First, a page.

Blazing Guns at Roaring Gulch—from Desert Theatreworks

Blazing Guns at Roaring Gulch … Or the Perfumed Badge: An Ol’ Fashion’ Melodrama is the latest show by the new Desert Theatreworks. At 7 p.m., Friday; 2 and 7 p.m., Saturday; and 2 p.m., Sunday, from Friday, Jan. 24, through Sunday, Feb. 2. $25; $23 students; special kids’ prices and group rates available. At the Arthur Newman Theatre in the Joslyn Center, 73750 Catalina Way, Palm Desert. 760-980-1455; www.dtworks.org.

Country Royalty: A Musical Tribute to Hank Williams and Patsy Cline

Hank Williams: Lost Highway star Jason Petty plays Hank Williams, while Grammy-nominated Carolyn Martin performs as Patsy Cline, backed by a live band, at 8 p.m., Friday, Jan. 10. $15 to $45. At the McCallum Theatre, 73000 Fred Waring Drive, Palm Desert. 760-340-2787; www.mccallumtheatre.com.

The Importance of Being Earnest—from Theatre 29

Oscar Wilde’s classic focuses on country gentleman Jack Worthing and his imaginary big-city brother, Earnest. 7 p.m., Friday and Saturday, from Friday, Jan. 10, through Saturday, Feb. 8, with additional matinees at 2:30 p.m., Sunday, Jan. 19 and Feb. 2. $12; $10 seniors and military; $8 students. At 73637 Sullivan Road, Twentynine Palms. 760-361-4151; theatre29.org.

Indian Wells Theater/CSUSB Palm Desert Events

I Do, I Do!, a concert version of the musical, features Joyce Bulifant and Roger Perry; it’s a benefit for the CSUSB Autism Program, at 7 p.m., Friday, Jan. 17. $50. A tribute concert featuring “The Piano Men”—Elton John, Ray Charles, Billy Joel and Little Richard—takes place at 7 p.m., Saturday, Jan. 18. $40 for first three rows; $35 for the remainder of the house. An afternoon Pops! concert featuring Yve Evans and the All Star Big Band occurs at 2 p.m., Sunday, Jan. 26. $50.At the Indian Wells Theater at CSUSB Palm Desert, 37500 Cook St. 760-341-6909; pdc.csusb.edu/eventstheater.html.

Invasion of Privacy—from Dezart Performs

This drama is based on the real 1946 case of Marjorie Kinnan Rawlings, who was sued by her friend Zelma Cason for libel and the right to privacy. At 7:30 p.m., Friday; 2:30 and 7:30 p.m., Saturday; and 2:30 p.m., Sunday, from Friday, Jan. 31, through Sunday, Feb. 9. $22; $18 students, seniors and military. At the Palm Springs Womans Club, 314 S. Cahuilla Road, Palm Springs. 760-322-0179; www.dezartperforms.com.

Les Miserables—from the Palm Canyon Theatre

The classic musical is produced by the downtown Palm Springs mainstay. 7 p.m., Thursday; 8 p.m., Friday and Saturday; 2 p.m., Sunday, from Friday, Jan. 24, through Sunday, Feb. 9. $32; $10 students/children (call the box office). At 538 N. Palm Canyon Drive, Palm Springs. 760-323-5123; www.palmcanyontheatre.org.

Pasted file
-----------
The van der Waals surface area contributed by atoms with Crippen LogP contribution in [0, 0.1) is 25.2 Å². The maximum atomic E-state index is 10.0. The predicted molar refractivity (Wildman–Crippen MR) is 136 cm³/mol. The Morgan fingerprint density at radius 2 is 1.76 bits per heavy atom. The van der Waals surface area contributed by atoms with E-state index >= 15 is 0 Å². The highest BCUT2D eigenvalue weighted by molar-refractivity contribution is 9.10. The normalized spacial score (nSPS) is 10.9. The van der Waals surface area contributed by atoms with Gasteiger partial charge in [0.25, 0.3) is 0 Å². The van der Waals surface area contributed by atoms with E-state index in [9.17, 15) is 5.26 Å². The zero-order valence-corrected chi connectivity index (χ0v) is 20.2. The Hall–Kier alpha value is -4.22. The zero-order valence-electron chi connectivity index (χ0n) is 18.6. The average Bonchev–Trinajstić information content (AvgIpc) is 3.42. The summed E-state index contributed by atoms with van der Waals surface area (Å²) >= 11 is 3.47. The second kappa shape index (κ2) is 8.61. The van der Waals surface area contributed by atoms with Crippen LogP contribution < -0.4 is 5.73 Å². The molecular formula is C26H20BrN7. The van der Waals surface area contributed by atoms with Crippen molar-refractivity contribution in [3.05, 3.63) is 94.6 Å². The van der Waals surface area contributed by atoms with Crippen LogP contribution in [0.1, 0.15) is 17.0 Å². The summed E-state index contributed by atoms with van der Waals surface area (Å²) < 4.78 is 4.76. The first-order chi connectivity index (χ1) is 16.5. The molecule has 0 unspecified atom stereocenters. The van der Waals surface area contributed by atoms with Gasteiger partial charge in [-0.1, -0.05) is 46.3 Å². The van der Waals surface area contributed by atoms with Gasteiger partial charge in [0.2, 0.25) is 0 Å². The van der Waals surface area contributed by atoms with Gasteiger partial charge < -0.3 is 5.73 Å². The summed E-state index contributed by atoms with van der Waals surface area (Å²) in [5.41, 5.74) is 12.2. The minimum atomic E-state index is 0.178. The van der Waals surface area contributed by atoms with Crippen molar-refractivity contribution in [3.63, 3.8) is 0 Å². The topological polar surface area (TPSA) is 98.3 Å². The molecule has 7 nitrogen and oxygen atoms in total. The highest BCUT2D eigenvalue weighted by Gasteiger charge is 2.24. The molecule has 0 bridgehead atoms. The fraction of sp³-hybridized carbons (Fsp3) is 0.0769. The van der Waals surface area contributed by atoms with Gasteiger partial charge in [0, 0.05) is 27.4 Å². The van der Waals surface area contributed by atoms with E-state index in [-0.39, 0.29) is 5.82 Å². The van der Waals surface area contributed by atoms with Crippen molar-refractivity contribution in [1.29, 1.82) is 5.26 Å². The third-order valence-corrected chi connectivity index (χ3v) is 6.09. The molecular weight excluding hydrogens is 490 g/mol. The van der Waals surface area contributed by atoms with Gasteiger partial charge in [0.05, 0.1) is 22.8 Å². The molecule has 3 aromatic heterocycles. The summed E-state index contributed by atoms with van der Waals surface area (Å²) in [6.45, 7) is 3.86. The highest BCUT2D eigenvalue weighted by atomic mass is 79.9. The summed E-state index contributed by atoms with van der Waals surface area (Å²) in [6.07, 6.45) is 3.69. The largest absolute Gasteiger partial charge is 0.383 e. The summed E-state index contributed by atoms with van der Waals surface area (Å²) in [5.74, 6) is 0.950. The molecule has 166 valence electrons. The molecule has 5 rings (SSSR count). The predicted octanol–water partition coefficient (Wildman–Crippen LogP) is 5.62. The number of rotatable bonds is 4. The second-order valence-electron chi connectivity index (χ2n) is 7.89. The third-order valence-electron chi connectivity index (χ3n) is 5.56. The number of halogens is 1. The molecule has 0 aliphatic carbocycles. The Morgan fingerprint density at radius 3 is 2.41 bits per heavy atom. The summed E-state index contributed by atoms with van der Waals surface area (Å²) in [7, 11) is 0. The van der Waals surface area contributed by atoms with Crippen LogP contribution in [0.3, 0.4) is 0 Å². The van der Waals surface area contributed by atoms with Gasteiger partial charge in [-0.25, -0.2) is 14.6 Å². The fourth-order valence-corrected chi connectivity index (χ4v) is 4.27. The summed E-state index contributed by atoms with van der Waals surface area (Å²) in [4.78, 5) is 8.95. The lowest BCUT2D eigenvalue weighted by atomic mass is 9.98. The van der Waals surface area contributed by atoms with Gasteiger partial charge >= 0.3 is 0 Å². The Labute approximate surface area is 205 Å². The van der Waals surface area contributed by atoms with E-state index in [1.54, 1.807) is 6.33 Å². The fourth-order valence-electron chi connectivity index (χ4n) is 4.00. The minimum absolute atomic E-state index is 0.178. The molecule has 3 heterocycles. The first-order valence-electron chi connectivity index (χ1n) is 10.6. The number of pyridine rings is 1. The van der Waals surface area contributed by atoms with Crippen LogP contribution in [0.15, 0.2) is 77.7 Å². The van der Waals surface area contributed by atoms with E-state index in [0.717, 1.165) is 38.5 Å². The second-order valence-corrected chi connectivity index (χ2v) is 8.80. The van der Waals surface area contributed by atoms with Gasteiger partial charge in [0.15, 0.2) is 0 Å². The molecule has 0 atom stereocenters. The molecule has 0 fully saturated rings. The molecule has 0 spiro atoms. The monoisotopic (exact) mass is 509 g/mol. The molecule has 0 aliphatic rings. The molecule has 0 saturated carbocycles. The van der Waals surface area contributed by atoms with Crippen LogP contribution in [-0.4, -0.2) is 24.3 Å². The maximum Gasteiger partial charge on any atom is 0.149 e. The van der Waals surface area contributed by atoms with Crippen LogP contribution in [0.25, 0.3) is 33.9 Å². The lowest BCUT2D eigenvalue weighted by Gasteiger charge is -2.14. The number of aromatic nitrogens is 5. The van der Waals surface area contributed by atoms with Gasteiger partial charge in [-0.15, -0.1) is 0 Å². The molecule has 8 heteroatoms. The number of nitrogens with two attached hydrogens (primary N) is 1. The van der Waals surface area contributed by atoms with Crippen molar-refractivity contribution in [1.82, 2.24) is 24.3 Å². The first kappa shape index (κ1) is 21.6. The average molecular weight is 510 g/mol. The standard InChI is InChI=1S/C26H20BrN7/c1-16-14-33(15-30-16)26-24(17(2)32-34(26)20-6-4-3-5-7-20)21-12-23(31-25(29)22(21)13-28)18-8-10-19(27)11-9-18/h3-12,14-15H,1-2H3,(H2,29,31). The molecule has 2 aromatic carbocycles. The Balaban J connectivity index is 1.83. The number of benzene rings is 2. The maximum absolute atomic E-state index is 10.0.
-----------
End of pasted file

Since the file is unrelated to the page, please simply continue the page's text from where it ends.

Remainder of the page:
Luis Bravo’s Forever Tango

The Broadway hit features 14 tango dancers, a vocalist and an 11-piece orchestra. 8 p.m., Saturday, Jan. 11; 2 and 7 p.m., Sunday, Jan. 12. $25 to $75. At the McCallum Theatre, 73000 Fred Waring Drive, Palm Desert. 760-340-2787; www.mccallumtheatre.com.

Man of La Mancha

Enter the mind and world of Don Quixote as he pursues his quest for the impossible dream in this renowned musical. 8 p.m., Friday, Jan. 24; 2 and 8 p.m., Saturday, Jan. 25; 2 and 7 p.m., Sunday, Jan. 26. $35 to $105. At the McCallum Theatre, 73000 Fred Waring Drive, Palm Desert. 760-340-2787; www.mccallumtheatre.com.

Nite Club Confidential—from the Desert Rose Playhouse

The midcentury modern film noir musical stars Joey English as Kay Goodman. 8 p.m., Friday and Saturday; 2 p.m., Sunday, from Friday, Jan. 10, through Sunday, Feb. 16. (The Saturday, Feb. 8, show is a 2 p.m. matinee.) $28 to $30. At 69260 Highway 111, Rancho Mirage. 760-202-3000; www.desertroseplayhouse.org.

A Perfect Ganesh—from Coachella Valley Repertory

CV Rep’s season focusing on the works of Terrence McNally continues with this show about two middle-aged women throwing themselves into a tour of India. 7:30 p.m., Wednesday through Saturday; 2 p.m., Sunday, from Wednesday, Jan. 22, through Sunday, Feb. 9. $35 preview (Jan. 22 and 23); $40 regular; $50 opening night (Jan. 24). At the Atrium, 69930 Highway 111, No. 116, Rancho Mirage. 760-296-2966; www.cvrep.org.

Similar Journeys—from Script2Stage2Screen

Similar Journeys, a play by Palm Springs playwright Robert Abrami, features a cast of six characters in denial, in love, in crises, and in the process of defining their own lives. 7:30 p.m., Friday and Saturday, Jan. 10 and 11. $10. At the Unitarian Universalist Church of the Desert, 72425 Via Vail, Rancho Mirage. 760-345-7938; www.script2stage2screen.com.

Published in Theater and Dance